Serum Institute cuts vaccine price for states to ₹300 per dose

Company CEO Adar Poonawalla took to Twitter to announce the "philanthropic" gesture

Adar Poonawalla
Serum CEO Adar Poonawalla said the decision will save thousands of crores of state funds going forward and enable more vaccinations and save countless lives.

Uproar from states and opposition parties had the desired effect as the Serum Institute of India (SII) — the maker of the most used COVID-19 vaccine in the country — on Wednesday (April 28) announced a cut in price of the jab it plans to sell to states to ₹300 per dose from the earlier ₹400.

It may be noted that the Centre too had requested Serum and Bharat Biotech to cut prices of their vaccines.

Also read: Adar Poonawalla asks countries waiting for vaccines ‘to be patient’

Serum was under criticism for its pricing policy as it has sold the initial doses of Covishield to the central government at ₹150 per dose.

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SIIs CEO Adar Poonawalla took to Twitter to announce the “philanthropic” gesture.
“As a philanthropic gesture on behalf of @SerumInstIndia, I hereby reduce the price to the states from Rs 400 to Rs 300 per dose, effective immediately; this will save thousands of crores of state funds going forward. This will enable more vaccinations and save countless lives,” he said.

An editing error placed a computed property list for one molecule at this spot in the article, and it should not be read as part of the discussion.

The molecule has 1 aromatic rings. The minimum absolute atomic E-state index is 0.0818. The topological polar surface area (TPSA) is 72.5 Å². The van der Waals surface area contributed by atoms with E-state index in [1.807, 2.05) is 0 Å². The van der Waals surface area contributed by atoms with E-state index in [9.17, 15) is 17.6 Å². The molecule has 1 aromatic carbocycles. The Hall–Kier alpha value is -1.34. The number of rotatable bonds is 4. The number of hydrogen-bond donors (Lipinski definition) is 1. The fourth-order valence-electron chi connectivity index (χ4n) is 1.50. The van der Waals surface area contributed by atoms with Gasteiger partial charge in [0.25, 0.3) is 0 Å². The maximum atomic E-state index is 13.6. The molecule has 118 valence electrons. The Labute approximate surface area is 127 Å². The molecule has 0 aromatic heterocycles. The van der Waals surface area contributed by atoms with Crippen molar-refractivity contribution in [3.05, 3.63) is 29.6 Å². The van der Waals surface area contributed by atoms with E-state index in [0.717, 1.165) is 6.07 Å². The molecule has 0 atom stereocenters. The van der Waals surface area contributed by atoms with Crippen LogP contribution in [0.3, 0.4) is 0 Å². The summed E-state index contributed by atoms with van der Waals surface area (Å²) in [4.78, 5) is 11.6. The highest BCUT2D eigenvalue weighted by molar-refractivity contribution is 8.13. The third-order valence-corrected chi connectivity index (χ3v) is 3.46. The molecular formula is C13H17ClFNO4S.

According to official sources, the Union government on Monday had asked SII and Bharat Biotech to lower the prices of their COVID-19 vaccines amid criticism from various states who accused the companies of profiteering during such a major crisis.

The issue of vaccine pricing was discussed at a meeting chaired by Cabinet Secretary Rajiv Gauba.

Also read: Serum set to roll out another low-cost COVID vaccine in September

Many states have objected to the different prices for the vaccines.

Last week, SII had defended the pricing of the Covishield vaccine, saying the earlier price was based on advance funding and now it has to invest in scaling up and expanding capacity to produce more shots.

The company, which manufactures the Oxford-AstraZeneca vaccine at Pune, had on April 21 announced a price of Rs 600 per dose for private hospitals and at Rs 400 for state governments and for any new contract by the central government.

“The current situation is extremely dire, the virus is constantly mutating while the public remains at risk. Identifying the uncertainty, we have to ensure sustainability as we must be able to invest in scaling up and expanding our capacity to fight the pandemic and save lives,” the company had earlier said.

The government last week waived basic customs duty on import of COVID vaccines, medical grade oxygen and related equipment for three months.

India has announced expansion of its COVID-19 vaccination drive by allowing its large 18-plus population to get inoculated from May 1.

(With inputs from agencies)

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